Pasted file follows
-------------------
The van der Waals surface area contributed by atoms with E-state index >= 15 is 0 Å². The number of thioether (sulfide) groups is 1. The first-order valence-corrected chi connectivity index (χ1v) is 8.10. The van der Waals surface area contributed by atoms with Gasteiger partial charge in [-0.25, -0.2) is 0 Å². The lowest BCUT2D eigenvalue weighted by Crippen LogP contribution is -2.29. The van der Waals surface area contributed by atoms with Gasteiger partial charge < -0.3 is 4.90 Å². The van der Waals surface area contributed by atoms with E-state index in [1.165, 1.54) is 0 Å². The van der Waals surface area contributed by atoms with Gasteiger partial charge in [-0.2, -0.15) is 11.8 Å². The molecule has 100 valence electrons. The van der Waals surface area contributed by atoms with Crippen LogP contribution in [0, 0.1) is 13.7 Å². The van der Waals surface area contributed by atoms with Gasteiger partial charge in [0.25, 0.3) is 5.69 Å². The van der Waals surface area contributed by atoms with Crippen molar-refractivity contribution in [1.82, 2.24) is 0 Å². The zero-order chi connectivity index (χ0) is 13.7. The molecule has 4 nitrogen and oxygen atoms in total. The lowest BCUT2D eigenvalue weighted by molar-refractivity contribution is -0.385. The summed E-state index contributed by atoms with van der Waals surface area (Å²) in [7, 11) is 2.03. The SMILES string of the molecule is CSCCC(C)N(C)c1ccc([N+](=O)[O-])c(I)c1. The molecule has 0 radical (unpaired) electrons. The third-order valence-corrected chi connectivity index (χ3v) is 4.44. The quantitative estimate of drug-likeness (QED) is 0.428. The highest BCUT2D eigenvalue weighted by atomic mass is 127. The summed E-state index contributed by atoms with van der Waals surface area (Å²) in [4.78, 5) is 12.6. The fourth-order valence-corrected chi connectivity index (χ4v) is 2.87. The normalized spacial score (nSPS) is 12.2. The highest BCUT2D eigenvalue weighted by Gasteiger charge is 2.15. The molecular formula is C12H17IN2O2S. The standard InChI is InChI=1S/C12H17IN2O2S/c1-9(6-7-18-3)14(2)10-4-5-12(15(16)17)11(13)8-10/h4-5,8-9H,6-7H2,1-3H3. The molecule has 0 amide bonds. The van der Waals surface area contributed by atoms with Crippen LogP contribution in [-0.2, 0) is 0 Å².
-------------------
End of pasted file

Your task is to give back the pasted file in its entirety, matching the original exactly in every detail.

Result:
The van der Waals surface area contributed by atoms with E-state index >= 15 is 0 Å². The number of thioether (sulfide) groups is 1. The first-order valence-corrected chi connectivity index (χ1v) is 8.10. The van der Waals surface area contributed by atoms with Gasteiger partial charge in [-0.25, -0.2) is 0 Å². The lowest BCUT2D eigenvalue weighted by Crippen LogP contribution is -2.29. The van der Waals surface area contributed by atoms with Gasteiger partial charge < -0.3 is 4.90 Å². The van der Waals surface area contributed by atoms with E-state index in [1.165, 1.54) is 0 Å². The van der Waals surface area contributed by atoms with Gasteiger partial charge in [-0.2, -0.15) is 11.8 Å². The molecule has 100 valence electrons. The van der Waals surface area contributed by atoms with Crippen LogP contribution in [0, 0.1) is 13.7 Å². The van der Waals surface area contributed by atoms with Gasteiger partial charge in [0.25, 0.3) is 5.69 Å². The van der Waals surface area contributed by atoms with Crippen molar-refractivity contribution in [1.82, 2.24) is 0 Å². The zero-order chi connectivity index (χ0) is 13.7. The molecule has 4 nitrogen and oxygen atoms in total. The lowest BCUT2D eigenvalue weighted by molar-refractivity contribution is -0.385. The summed E-state index contributed by atoms with van der Waals surface area (Å²) in [7, 11) is 2.03. The SMILES string of the molecule is CSCCC(C)N(C)c1ccc([N+](=O)[O-])c(I)c1. The molecule has 0 radical (unpaired) electrons. The third-order valence-corrected chi connectivity index (χ3v) is 4.44. The quantitative estimate of drug-likeness (QED) is 0.428. The highest BCUT2D eigenvalue weighted by atomic mass is 127. The summed E-state index contributed by atoms with van der Waals surface area (Å²) in [4.78, 5) is 12.6. The fourth-order valence-corrected chi connectivity index (χ4v) is 2.87. The normalized spacial score (nSPS) is 12.2. The highest BCUT2D eigenvalue weighted by Gasteiger charge is 2.15. The molecular formula is C12H17IN2O2S. The standard InChI is InChI=1S/C12H17IN2O2S/c1-9(6-7-18-3)14(2)10-4-5-12(15(16)17)11(13)8-10/h4-5,8-9H,6-7H2,1-3H3. The molecule has 0 amide bonds. The van der Waals surface area contributed by atoms with Crippen LogP contribution in [-0.2, 0) is 0 Å².